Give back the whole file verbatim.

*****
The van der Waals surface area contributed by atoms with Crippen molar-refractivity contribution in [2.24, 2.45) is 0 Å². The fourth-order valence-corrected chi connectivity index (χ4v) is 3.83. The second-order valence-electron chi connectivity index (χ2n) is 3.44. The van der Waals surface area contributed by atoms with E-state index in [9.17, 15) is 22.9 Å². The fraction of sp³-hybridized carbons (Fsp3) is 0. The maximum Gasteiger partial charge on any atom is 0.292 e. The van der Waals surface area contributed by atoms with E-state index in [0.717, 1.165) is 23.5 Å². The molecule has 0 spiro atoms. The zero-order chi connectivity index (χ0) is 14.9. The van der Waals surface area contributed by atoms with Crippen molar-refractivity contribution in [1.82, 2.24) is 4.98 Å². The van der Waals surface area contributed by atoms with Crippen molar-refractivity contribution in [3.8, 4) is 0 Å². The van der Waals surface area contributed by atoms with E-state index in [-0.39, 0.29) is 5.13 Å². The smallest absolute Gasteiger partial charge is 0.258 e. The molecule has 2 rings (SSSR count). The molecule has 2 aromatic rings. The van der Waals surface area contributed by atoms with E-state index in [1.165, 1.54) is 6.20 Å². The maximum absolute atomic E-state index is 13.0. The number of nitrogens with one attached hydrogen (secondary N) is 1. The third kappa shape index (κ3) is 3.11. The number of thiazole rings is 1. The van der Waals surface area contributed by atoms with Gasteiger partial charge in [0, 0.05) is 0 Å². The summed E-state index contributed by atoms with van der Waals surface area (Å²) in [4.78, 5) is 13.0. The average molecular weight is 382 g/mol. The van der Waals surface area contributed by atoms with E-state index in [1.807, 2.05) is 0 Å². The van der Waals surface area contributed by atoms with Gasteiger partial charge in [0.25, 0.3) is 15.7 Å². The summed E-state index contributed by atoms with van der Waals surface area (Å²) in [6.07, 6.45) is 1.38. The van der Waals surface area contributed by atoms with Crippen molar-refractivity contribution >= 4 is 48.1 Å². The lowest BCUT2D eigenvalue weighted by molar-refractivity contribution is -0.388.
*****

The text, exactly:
The van der Waals surface area contributed by atoms with Crippen molar-refractivity contribution in [2.24, 2.45) is 0 Å². The fourth-order valence-corrected chi connectivity index (χ4v) is 3.83. The second-order valence-electron chi connectivity index (χ2n) is 3.44. The van der Waals surface area contributed by atoms with E-state index in [9.17, 15) is 22.9 Å². The fraction of sp³-hybridized carbons (Fsp3) is 0. The maximum Gasteiger partial charge on any atom is 0.292 e. The van der Waals surface area contributed by atoms with E-state index in [0.717, 1.165) is 23.5 Å². The molecule has 0 spiro atoms. The zero-order chi connectivity index (χ0) is 14.9. The van der Waals surface area contributed by atoms with Crippen molar-refractivity contribution in [1.82, 2.24) is 4.98 Å². The van der Waals surface area contributed by atoms with Crippen molar-refractivity contribution in [3.8, 4) is 0 Å². The van der Waals surface area contributed by atoms with E-state index in [-0.39, 0.29) is 5.13 Å². The smallest absolute Gasteiger partial charge is 0.258 e. The molecule has 2 rings (SSSR count). The molecule has 2 aromatic rings. The van der Waals surface area contributed by atoms with E-state index in [1.165, 1.54) is 6.20 Å². The maximum absolute atomic E-state index is 13.0. The number of nitrogens with one attached hydrogen (secondary N) is 1. The third kappa shape index (κ3) is 3.11. The number of thiazole rings is 1. The van der Waals surface area contributed by atoms with Gasteiger partial charge in [0, 0.05) is 0 Å². The summed E-state index contributed by atoms with van der Waals surface area (Å²) in [4.78, 5) is 13.0. The average molecular weight is 382 g/mol. The van der Waals surface area contributed by atoms with E-state index in [1.807, 2.05) is 0 Å². The van der Waals surface area contributed by atoms with Gasteiger partial charge in [0.25, 0.3) is 15.7 Å². The summed E-state index contributed by atoms with van der Waals surface area (Å²) in [6.07, 6.45) is 1.38. The van der Waals surface area contributed by atoms with Crippen molar-refractivity contribution >= 4 is 48.1 Å². The lowest BCUT2D eigenvalue weighted by molar-refractivity contribution is -0.388.